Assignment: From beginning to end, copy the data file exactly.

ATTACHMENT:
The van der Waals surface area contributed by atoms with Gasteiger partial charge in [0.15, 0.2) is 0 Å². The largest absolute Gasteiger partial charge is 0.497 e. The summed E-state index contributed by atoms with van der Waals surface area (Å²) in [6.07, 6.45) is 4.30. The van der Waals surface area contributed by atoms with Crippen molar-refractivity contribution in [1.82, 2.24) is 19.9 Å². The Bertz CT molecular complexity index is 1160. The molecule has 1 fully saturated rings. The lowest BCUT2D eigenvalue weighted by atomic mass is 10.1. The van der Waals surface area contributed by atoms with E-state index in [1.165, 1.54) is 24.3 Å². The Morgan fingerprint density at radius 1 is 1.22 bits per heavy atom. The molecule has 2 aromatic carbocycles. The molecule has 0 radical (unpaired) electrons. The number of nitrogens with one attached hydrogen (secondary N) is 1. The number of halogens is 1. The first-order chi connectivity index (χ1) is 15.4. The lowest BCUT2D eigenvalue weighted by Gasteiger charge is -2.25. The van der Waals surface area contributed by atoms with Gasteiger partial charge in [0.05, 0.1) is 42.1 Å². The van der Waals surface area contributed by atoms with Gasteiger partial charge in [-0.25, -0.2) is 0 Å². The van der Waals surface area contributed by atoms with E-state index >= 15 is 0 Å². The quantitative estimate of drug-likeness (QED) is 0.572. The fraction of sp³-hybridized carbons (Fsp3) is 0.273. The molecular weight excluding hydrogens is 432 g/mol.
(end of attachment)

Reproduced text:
The van der Waals surface area contributed by atoms with Gasteiger partial charge in [0.15, 0.2) is 0 Å². The largest absolute Gasteiger partial charge is 0.497 e. The summed E-state index contributed by atoms with van der Waals surface area (Å²) in [6.07, 6.45) is 4.30. The van der Waals surface area contributed by atoms with Crippen molar-refractivity contribution in [1.82, 2.24) is 19.9 Å². The Bertz CT molecular complexity index is 1160. The molecule has 1 fully saturated rings. The lowest BCUT2D eigenvalue weighted by atomic mass is 10.1. The van der Waals surface area contributed by atoms with E-state index in [1.165, 1.54) is 24.3 Å². The Morgan fingerprint density at radius 1 is 1.22 bits per heavy atom. The molecule has 2 aromatic carbocycles. The molecule has 0 radical (unpaired) electrons. The number of nitrogens with one attached hydrogen (secondary N) is 1. The number of halogens is 1. The first-order chi connectivity index (χ1) is 15.4. The lowest BCUT2D eigenvalue weighted by Gasteiger charge is -2.25. The van der Waals surface area contributed by atoms with Gasteiger partial charge in [0.05, 0.1) is 42.1 Å². The van der Waals surface area contributed by atoms with Gasteiger partial charge in [-0.25, -0.2) is 0 Å². The van der Waals surface area contributed by atoms with E-state index >= 15 is 0 Å². The quantitative estimate of drug-likeness (QED) is 0.572. The fraction of sp³-hybridized carbons (Fsp3) is 0.273. The molecular weight excluding hydrogens is 432 g/mol.